VITAL repairs to a Llanfyllin landmark have attracted £70,000 worth of grant funding, organisers have confirmed.

Two grants, worth £31,000 from the National Lottery heritage Fund and a further £40,000 in match funding will mean repairs to the roof of the Master’s House at Y Dolydd, Llanfyllin Workhouse can be completed.

Organisers say it will also pay for restoring the classical ‘cupola’, a small, dome-like, structure on top of the building, which was once its crowning glory.

The Mayor of Llanfyllin, Cllr Simon Baynes, said he was “thrilled” that the workhouse could now complete it’s scheme of repairs.

“Congratulations to everyone involved in the Llanfyllin Workhouse who have worked so hard over so many years to save and restore this magnificent building,” he said.

“I was a Trustee of the Workhouse for 7 years so I know from first-hand experience how difficult it is to raise money and win grants like these.”

The NLHF’s grant was awarded on condition that the Llanfyllin Dolydd Building Preservation Trust, which owns the workhouse, raised another £40,000 in match funding. This has now been achieved with a further grant of £20,000 from the Pilgrim Trust, one of Britain’s most highly regarded conservation charities, and £15,000 from the Garfield Weston Foundation. The Trust’s Sponsor a Slate campaign has raised more than £2,500, and help has come from Cadw and from Powys’s Community Regeneration and Development Fund.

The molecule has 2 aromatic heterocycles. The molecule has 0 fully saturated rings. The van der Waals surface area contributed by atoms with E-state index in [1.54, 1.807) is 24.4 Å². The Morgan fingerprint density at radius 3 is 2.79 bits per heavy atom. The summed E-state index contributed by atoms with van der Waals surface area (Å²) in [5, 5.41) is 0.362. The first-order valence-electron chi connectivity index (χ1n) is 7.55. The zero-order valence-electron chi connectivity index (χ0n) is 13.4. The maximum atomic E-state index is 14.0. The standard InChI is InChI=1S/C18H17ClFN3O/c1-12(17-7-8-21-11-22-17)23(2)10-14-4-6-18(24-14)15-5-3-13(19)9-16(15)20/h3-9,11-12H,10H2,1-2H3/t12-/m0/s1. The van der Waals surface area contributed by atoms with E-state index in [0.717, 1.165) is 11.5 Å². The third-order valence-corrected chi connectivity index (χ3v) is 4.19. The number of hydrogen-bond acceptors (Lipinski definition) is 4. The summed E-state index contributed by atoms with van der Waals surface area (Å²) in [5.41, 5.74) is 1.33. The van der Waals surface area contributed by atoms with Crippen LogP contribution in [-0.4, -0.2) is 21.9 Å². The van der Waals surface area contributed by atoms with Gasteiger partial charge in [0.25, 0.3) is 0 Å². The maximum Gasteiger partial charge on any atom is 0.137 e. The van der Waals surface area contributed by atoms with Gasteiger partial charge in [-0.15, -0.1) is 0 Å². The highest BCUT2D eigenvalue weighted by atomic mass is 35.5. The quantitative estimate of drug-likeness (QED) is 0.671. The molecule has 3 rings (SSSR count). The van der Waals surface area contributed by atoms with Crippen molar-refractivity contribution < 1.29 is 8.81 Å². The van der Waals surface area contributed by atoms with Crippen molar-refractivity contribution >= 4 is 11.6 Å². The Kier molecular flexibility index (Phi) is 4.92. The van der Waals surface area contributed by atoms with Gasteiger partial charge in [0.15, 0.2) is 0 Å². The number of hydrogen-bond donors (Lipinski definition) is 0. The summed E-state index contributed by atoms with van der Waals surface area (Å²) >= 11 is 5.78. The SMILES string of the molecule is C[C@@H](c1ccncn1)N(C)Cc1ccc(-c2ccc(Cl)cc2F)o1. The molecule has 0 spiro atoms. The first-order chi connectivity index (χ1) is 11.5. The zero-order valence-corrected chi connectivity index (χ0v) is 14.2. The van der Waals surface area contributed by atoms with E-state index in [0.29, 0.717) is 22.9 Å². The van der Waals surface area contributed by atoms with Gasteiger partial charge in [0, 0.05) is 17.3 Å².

“When I became Mayor of Llanfyllin last May, I made the Master’s House Appeal one of my two official charities so I could not be more thrilled to see this breakthrough,” added Cllr Baynes.

“On behalf of the town of Llanfyllin and the surrounding community, I would like to thank the National Lottery Heritage Fund, the Pilgrim Trust, the Garfield Weston Foundation, Cadw, Powys Community Regeneration & Development Fund and all the individual donors for their support.”

Work is expected to begin at the end of August, when the long-eared bats nesting in the roof-space have finished breeding.

Llanfyllin Workhouse has been called the best preserved of all the New Poor Law workhouses in Britain: it houses the Workhouse History Centre, Wales’s only workhouse museum, as well as workshops for local enterprises, a gallery and venue and a 24-bed bunkhouse. The grant will help ensure their future: it will also cover a series of educational initiatives and community projects, including training for roofing apprentices, local awareness days and an exhibition on the Border Architect, Thomas Penson.

Director of the National Lottery Heritage Fund, Wales – Richard Bellamy says “Thanks to National Lottery players, neglected or run-down historic buildings are not only rescued but conserved for future generations to enjoy and learn from. ‘Repairs, Education and Training at The Master’s House, Llanfyllin Workhouse’ will rejuvenate a much-loved building, showing how it can provide an important link to a community’s roots, while being adapted to meet the needs of today.”